Now that summer is here, many people in the midlands will flock to the water to cool off. Nothing beats a cool, refreshing dip on a hot and humid day, but occasionally water can get into your ear canals and become trapped, leading to a painful infection – and possibly even hearing loss. We’ve got some tips to help you safely remove water from your ears.
Techniques for Removing Trapped Water
Swimming, surfing and diving are all popular summer pastimes off the Carolina coast. Even if you never venture further than the community pool, you are still susceptible to water entering your ear canals and possibly causing harm.
You’ll know there is water in your ears when sounds are muffled, and your ears feel plugged up. Other symptoms include ear pain, tinnitus (ringing in the ears), loss of balance or coordination, runny nose and sore throat. It’s imperative you remove this water as soon as possible to avoid surfer’s ear, swimmer’s ear or other conditions that can cause hearing loss.
These techniques are proven ways to get water out of your ears. They won’t all work every time, so you might have to experiment with a couple of these before all the water is gone.
The Gravity/Jiggling Technique.
Leaning over and letting gravity work its magic is the easiest and least invasive method of getting water to drain from your ears. Try lying on the ground with your ear facing the floor; tilt your head and jiggle your earlobe and use a cotton swab to (gently) remove water from your ears.
The Valsalva Maneuver.
This method involves closing your mouth, plugging your nose and blowing it using modest force in an effort to normalize the pressure in your ears. It is popular with scuba divers and frequent flyers.
The Vacuum Technique.
Put the Dyson away – this technique simply requires you to place the palm of your hand over the plugged-up ear and press gently for a few seconds to create a suction effect. Repeat until there is no more water inside.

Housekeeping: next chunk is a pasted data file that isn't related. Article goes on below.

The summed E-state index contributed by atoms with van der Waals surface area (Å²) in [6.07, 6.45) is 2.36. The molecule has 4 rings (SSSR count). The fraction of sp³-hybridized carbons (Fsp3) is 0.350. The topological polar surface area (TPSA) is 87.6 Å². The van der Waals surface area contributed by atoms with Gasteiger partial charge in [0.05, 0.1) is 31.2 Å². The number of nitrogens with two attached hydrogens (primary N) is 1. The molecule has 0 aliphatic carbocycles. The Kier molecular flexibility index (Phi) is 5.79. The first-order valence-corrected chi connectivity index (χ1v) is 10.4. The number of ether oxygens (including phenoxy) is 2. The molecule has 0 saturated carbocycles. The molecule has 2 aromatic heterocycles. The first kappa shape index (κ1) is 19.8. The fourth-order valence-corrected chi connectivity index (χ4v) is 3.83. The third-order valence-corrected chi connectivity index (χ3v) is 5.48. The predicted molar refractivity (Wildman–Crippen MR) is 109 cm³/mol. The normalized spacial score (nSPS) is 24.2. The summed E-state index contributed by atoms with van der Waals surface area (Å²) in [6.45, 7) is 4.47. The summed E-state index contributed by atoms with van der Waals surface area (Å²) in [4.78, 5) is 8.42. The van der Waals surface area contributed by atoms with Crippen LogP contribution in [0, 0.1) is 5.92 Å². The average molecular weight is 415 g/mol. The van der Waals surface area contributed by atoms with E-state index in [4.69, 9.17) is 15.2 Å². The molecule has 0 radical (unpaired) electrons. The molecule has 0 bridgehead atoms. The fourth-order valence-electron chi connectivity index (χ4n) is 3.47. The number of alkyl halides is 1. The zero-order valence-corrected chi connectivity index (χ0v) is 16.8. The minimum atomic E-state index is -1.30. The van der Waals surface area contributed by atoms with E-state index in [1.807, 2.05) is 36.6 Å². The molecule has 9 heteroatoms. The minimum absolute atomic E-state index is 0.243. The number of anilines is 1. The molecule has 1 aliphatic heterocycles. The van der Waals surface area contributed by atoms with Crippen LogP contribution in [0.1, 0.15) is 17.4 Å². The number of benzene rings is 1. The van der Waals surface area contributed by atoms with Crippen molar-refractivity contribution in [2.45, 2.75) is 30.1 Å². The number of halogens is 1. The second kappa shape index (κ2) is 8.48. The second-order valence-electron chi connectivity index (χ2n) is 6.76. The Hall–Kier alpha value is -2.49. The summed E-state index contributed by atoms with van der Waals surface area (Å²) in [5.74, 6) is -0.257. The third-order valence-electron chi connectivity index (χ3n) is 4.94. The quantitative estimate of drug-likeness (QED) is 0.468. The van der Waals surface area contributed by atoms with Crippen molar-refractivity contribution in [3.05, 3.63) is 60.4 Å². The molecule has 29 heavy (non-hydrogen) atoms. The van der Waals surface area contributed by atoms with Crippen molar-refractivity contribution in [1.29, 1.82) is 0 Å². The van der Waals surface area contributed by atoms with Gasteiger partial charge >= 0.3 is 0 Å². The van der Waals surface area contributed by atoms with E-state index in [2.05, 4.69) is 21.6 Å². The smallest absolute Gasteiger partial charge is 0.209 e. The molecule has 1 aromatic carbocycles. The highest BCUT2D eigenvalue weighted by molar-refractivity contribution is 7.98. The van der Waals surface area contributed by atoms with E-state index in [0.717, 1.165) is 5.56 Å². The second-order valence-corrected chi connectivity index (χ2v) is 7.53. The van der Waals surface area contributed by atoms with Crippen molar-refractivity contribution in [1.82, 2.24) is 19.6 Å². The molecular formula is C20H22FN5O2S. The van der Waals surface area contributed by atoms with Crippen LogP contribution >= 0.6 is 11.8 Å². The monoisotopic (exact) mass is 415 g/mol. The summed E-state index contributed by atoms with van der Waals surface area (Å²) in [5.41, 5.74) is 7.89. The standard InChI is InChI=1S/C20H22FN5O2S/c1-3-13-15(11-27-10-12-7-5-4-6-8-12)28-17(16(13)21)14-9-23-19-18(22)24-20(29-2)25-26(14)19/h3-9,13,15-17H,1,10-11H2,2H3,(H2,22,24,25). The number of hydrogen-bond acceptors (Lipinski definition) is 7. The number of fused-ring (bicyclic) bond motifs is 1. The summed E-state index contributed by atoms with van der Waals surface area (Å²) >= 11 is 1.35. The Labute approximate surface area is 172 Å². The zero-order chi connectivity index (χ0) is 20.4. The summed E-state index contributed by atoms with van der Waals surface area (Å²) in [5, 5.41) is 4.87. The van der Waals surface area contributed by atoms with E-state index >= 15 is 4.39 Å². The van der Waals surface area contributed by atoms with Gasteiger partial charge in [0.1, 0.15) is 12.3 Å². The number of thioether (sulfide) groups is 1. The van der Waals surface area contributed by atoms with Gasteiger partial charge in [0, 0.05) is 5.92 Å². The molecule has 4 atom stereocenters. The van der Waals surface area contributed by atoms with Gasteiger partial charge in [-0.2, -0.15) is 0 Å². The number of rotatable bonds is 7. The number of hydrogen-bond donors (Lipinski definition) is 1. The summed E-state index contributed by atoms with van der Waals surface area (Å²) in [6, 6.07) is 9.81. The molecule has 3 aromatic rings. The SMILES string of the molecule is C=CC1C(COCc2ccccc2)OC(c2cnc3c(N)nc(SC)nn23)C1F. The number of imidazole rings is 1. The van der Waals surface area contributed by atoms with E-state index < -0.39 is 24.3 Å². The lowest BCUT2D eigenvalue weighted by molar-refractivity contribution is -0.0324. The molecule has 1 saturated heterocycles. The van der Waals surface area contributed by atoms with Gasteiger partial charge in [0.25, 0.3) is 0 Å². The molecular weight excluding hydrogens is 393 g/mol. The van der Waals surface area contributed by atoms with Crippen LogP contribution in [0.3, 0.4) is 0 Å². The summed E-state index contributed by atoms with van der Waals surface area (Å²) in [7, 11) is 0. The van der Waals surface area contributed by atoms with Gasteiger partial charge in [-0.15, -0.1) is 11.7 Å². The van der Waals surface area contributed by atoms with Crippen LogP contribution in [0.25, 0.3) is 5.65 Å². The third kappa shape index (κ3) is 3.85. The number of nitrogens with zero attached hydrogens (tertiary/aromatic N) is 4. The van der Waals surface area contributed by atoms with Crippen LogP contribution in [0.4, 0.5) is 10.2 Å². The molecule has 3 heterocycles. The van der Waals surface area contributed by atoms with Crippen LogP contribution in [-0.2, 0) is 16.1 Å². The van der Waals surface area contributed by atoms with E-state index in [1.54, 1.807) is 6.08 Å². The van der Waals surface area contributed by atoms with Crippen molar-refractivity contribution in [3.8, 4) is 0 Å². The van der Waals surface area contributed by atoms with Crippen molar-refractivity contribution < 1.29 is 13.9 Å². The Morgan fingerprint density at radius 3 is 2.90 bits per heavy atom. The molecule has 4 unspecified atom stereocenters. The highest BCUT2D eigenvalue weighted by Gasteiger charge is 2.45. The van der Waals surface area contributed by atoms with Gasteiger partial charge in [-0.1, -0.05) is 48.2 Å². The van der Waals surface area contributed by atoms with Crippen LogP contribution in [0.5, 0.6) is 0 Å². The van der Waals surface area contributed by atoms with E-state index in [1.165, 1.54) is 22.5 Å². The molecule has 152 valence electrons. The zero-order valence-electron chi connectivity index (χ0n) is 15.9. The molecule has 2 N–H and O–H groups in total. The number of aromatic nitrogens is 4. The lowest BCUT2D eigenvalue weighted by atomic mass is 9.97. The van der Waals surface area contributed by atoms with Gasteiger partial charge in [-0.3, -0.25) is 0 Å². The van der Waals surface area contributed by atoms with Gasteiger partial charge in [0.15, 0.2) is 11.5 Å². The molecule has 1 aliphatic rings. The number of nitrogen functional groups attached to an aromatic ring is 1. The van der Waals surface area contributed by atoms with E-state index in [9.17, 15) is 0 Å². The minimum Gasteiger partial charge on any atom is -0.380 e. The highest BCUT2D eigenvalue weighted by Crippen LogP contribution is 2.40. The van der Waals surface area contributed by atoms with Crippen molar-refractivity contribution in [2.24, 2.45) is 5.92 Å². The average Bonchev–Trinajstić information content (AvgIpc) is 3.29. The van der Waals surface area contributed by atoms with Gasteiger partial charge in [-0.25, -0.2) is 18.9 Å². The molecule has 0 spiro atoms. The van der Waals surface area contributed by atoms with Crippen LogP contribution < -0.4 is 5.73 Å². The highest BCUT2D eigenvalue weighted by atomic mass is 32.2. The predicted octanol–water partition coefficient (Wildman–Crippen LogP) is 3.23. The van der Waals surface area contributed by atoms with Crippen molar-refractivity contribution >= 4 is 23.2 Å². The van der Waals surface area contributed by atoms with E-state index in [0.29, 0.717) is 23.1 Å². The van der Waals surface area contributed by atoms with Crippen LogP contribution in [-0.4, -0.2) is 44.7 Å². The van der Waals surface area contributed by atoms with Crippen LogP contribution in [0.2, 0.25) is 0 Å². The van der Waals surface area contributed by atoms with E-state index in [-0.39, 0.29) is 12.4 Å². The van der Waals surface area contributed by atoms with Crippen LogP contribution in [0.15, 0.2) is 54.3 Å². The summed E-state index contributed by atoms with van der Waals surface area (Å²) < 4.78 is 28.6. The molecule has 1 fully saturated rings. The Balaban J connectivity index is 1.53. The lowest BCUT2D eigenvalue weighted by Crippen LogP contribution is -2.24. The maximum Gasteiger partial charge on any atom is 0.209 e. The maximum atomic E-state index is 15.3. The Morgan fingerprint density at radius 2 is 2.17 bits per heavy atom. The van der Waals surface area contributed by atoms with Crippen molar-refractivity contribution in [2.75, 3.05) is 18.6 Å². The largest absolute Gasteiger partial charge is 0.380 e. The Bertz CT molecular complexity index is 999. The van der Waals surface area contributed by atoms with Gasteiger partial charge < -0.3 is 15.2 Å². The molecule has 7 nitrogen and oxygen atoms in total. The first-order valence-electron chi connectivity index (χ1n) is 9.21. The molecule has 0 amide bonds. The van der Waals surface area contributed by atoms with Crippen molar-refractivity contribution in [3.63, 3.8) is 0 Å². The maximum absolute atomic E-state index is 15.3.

The Hairdryer Technique.
Turn your hairdryer on to its lowest heat setting and, keeping it at a safe distance, aim it at your ear in order to dry off any water that has accumulated. Even if you are only successful in getting rid of a little bit, the rest should drain on its own.
The Pulling Technique.
Try pulling back on the outer portion of your ear by reaching around the back of your head and giving it a tug with your opposing hand. This will straighten out the ear canal and should allow water to drain out.
The Chew and Yawn Technique.
Chewing gum and yawning are often effective ways to remove water from your ears, especially if you shake your head afterwards. Any movement of the mouth helps relieve pressure in the eustachian tubes and can help encourage trapped water to trickle out.
The Chemical Technique.
If all else fails, try using over-the-counter alcohol-based ear drops to remove moisture from the ear canals.
Your CENTA audiologist recommends using swim plugs or a swim cap to prevent water from entering your ear canals, especially if you go swimming often. Dry them thoroughly afterward – even if you’ve just stepped out of the shower. If you are experiencing ear pain or pressure after you’ve been exposed to water, schedule an appointment with a hearing specialist.